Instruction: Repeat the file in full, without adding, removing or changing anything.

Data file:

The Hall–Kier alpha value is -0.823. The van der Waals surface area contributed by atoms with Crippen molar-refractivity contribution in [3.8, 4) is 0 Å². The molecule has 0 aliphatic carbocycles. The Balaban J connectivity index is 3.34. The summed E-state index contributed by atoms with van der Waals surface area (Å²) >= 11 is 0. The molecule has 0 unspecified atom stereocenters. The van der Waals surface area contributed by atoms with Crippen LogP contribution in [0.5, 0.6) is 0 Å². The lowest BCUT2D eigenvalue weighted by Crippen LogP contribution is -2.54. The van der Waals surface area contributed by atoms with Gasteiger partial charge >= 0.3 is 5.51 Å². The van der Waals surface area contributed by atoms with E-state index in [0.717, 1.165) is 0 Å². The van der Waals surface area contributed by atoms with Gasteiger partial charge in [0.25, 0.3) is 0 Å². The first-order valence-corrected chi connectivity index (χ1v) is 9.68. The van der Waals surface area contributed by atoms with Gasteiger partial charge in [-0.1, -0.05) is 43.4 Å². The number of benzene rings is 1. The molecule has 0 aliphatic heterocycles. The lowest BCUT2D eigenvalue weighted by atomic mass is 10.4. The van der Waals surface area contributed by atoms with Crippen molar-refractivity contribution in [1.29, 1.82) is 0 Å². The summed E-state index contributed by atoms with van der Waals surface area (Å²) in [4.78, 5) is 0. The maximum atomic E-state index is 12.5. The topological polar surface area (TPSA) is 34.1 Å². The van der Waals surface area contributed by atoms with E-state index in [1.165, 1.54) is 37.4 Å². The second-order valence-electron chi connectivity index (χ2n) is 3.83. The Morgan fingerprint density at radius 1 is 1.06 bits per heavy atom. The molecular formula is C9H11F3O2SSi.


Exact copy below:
The Hall–Kier alpha value is -0.823. The van der Waals surface area contributed by atoms with Crippen molar-refractivity contribution in [3.8, 4) is 0 Å². The molecule has 0 aliphatic carbocycles. The Balaban J connectivity index is 3.34. The summed E-state index contributed by atoms with van der Waals surface area (Å²) >= 11 is 0. The molecule has 0 unspecified atom stereocenters. The van der Waals surface area contributed by atoms with Crippen LogP contribution in [0.5, 0.6) is 0 Å². The lowest BCUT2D eigenvalue weighted by Crippen LogP contribution is -2.54. The van der Waals surface area contributed by atoms with Gasteiger partial charge >= 0.3 is 5.51 Å². The van der Waals surface area contributed by atoms with E-state index in [0.717, 1.165) is 0 Å². The van der Waals surface area contributed by atoms with Gasteiger partial charge in [0.25, 0.3) is 0 Å². The first-order valence-corrected chi connectivity index (χ1v) is 9.68. The van der Waals surface area contributed by atoms with Gasteiger partial charge in [-0.1, -0.05) is 43.4 Å². The number of benzene rings is 1. The molecule has 0 aliphatic heterocycles. The lowest BCUT2D eigenvalue weighted by atomic mass is 10.4. The van der Waals surface area contributed by atoms with Crippen molar-refractivity contribution in [1.29, 1.82) is 0 Å². The summed E-state index contributed by atoms with van der Waals surface area (Å²) in [4.78, 5) is 0. The maximum atomic E-state index is 12.5. The topological polar surface area (TPSA) is 34.1 Å². The van der Waals surface area contributed by atoms with E-state index in [1.165, 1.54) is 37.4 Å². The second-order valence-electron chi connectivity index (χ2n) is 3.83. The Morgan fingerprint density at radius 1 is 1.06 bits per heavy atom. The molecular formula is C9H11F3O2SSi.